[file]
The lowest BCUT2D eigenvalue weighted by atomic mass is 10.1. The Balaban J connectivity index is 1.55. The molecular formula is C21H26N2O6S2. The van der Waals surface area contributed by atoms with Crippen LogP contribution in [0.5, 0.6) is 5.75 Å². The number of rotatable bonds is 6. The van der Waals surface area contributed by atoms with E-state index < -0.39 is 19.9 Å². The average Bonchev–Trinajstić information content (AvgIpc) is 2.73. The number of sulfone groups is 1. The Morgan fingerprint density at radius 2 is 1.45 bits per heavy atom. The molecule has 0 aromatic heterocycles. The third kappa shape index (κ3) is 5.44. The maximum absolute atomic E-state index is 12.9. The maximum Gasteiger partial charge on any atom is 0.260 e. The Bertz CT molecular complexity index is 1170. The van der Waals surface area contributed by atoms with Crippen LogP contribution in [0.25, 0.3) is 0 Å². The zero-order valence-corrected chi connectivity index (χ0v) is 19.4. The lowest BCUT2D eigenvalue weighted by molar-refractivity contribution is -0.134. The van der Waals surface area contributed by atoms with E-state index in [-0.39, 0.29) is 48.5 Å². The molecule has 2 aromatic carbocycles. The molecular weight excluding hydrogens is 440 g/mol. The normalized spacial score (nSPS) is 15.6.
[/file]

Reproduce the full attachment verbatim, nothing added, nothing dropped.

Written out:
The lowest BCUT2D eigenvalue weighted by atomic mass is 10.1. The Balaban J connectivity index is 1.55. The molecular formula is C21H26N2O6S2. The van der Waals surface area contributed by atoms with Crippen LogP contribution in [0.5, 0.6) is 5.75 Å². The number of rotatable bonds is 6. The van der Waals surface area contributed by atoms with E-state index < -0.39 is 19.9 Å². The average Bonchev–Trinajstić information content (AvgIpc) is 2.73. The number of sulfone groups is 1. The Morgan fingerprint density at radius 2 is 1.45 bits per heavy atom. The molecule has 0 aromatic heterocycles. The third kappa shape index (κ3) is 5.44. The maximum absolute atomic E-state index is 12.9. The maximum Gasteiger partial charge on any atom is 0.260 e. The Bertz CT molecular complexity index is 1170. The van der Waals surface area contributed by atoms with Crippen LogP contribution in [0.25, 0.3) is 0 Å². The zero-order valence-corrected chi connectivity index (χ0v) is 19.4. The lowest BCUT2D eigenvalue weighted by molar-refractivity contribution is -0.134. The van der Waals surface area contributed by atoms with E-state index in [-0.39, 0.29) is 48.5 Å². The molecule has 2 aromatic carbocycles. The molecular weight excluding hydrogens is 440 g/mol. The normalized spacial score (nSPS) is 15.6.